Incentives include simplified legislations, tax breaks, subsidies and grants. For a foreigner creating a business or working as a self-employed person in France can often be easier that getting a work permit to be employed by someone else.

There is a series of new laws aiming to accelerate the development of small and medium-sized companies and self-employers in France. One of the most recent is the Young Innovative Company (YIC) legislation. A YIC is categorised as an SME (Small and Medium-size Enterprise) that spends 15% or more of expenditure on Research & Development and can benefit from:

  • exemption from social charges for all employees involved in R&D projects for 8 years
  • exemption from corporate taxation for 8 years
  • income tax exemption for the first three profitable years and 50% relief for the following two years up to €100,000

There is also a national agency (CFE, Centre de Formalités des Entreprises) which assists in the process of creating a company.

Self-employment categories

As a self-employed, you will probably fall within one of the following categories:

  • Freelance (Profession libérale): for professionals, such as consultants, translators, accountants, doctors, lawyers, architects, artists, etc., likely to working without employees (except secretary or assistant).
  • Craftsman (Artisan): for craftsmen or manual professions, such as plumbers, electricians, etc. If planning to hire people or make a significant investment, it is better to think about creation of a company.
  • Traders (Commerçant): shopkeeper, wholesale, etc.

Types of company

If you would like to create a company, you have a choice of more then 10 different structures. The most important are the following:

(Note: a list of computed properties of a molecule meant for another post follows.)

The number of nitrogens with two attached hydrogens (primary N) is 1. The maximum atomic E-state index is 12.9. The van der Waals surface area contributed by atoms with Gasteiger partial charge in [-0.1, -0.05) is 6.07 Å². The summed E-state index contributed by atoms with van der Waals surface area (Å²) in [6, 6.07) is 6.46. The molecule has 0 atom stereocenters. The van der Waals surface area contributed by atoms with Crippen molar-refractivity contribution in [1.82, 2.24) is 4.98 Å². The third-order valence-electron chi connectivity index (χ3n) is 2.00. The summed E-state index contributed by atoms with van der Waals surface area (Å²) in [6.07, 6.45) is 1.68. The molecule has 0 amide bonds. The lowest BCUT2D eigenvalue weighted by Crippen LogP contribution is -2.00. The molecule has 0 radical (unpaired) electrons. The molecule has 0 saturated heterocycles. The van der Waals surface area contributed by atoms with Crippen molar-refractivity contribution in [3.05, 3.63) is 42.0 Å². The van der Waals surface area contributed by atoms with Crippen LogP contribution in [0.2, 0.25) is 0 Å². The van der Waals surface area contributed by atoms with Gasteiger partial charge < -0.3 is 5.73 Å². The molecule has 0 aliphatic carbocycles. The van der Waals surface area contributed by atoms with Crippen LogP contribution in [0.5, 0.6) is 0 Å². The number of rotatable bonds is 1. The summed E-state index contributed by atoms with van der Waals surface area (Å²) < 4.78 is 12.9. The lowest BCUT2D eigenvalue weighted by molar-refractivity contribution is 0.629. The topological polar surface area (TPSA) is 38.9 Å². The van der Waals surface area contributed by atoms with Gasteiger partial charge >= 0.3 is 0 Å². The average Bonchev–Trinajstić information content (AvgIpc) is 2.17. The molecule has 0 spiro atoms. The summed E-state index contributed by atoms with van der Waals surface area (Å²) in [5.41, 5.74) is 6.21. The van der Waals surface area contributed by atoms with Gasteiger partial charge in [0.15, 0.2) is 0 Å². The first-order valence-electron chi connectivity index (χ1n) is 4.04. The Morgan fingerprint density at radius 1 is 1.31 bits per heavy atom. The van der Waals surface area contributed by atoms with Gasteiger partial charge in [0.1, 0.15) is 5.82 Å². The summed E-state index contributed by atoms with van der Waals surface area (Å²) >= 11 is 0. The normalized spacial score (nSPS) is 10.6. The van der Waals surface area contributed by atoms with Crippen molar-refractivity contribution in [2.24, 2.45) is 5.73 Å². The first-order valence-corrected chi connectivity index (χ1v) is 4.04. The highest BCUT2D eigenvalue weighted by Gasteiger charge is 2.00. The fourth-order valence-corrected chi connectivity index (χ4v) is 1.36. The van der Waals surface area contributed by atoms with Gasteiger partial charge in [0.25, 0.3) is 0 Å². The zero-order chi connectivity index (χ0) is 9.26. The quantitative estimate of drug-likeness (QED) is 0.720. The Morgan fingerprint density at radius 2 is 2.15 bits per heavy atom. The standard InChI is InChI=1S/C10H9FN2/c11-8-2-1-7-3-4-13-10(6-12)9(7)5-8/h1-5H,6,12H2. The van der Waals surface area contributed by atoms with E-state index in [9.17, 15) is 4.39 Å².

• One-Man Business (IE, Entreprise individuelle): a simple structure, one person in charge with no capital requirement and simple administration.
  • Partnership (SNC, Société en Nom Collectif) minimum of 2 partners, with minimal capital requirement.
  • Limited Liability Company ( SARL, Société à Responsabilité Limitée): the most common structure for small and medium-sized business, for 2-50 shareholders. There is also a version for one-partner limited company (EURL, Entreprise Unipersonnelle à Responsabilité Limitée). No minimal capital requirements (which means that you can theoretically set up a Limited company with 1 euro!).
  • Joint stock company (SA, Société Anonyme): The most common structure for larger business. Minimum of seven shareholders and capital of €37,000. Half of the capital must be subscribed in cash (or in kind) on creation and the remainder in the five years subsequent to creation. In addition, there is a single shareholder structure (SASU, Société par actions simplifiée univpersonnelle) and one for 2 to 7 shareholders (SAS, Société par Actions Simplifiée); both with the same minimum capital requirement.
  • Marketing office (Bureau de Liaison): these are used principally by foreign companies starting off in France - you can use this for marketing and business development activity, but no trade may take place.
  • Branch office  (Succursale) is a secondary office of a larger foreign company, which can carry out business in the name and on behalf of the main company.

Where to find more information

Comprehensive information on the creation of the business in France is provided by AFE (Agence France Entrepreneur), the state agency for business creation (https:// www.afecreation.fr / ). This includes information about legal structures, tax systems, procedures of company-creations, social security aspects, financial aids and assistance available, and where to get other information. The web site has also large part of its contents available in English, German and Spanish.

Another good source of information and contacts are chambers of commerce and industry, organizations which are particularly active in France. The main website of French CCIs is only in French (http://www.cci.fr/ ). Many local regional CCIs have their own websites. A good example is Paris (http://www.ccip.fr/ ), available in French and English; the site has business creation information and practical advice.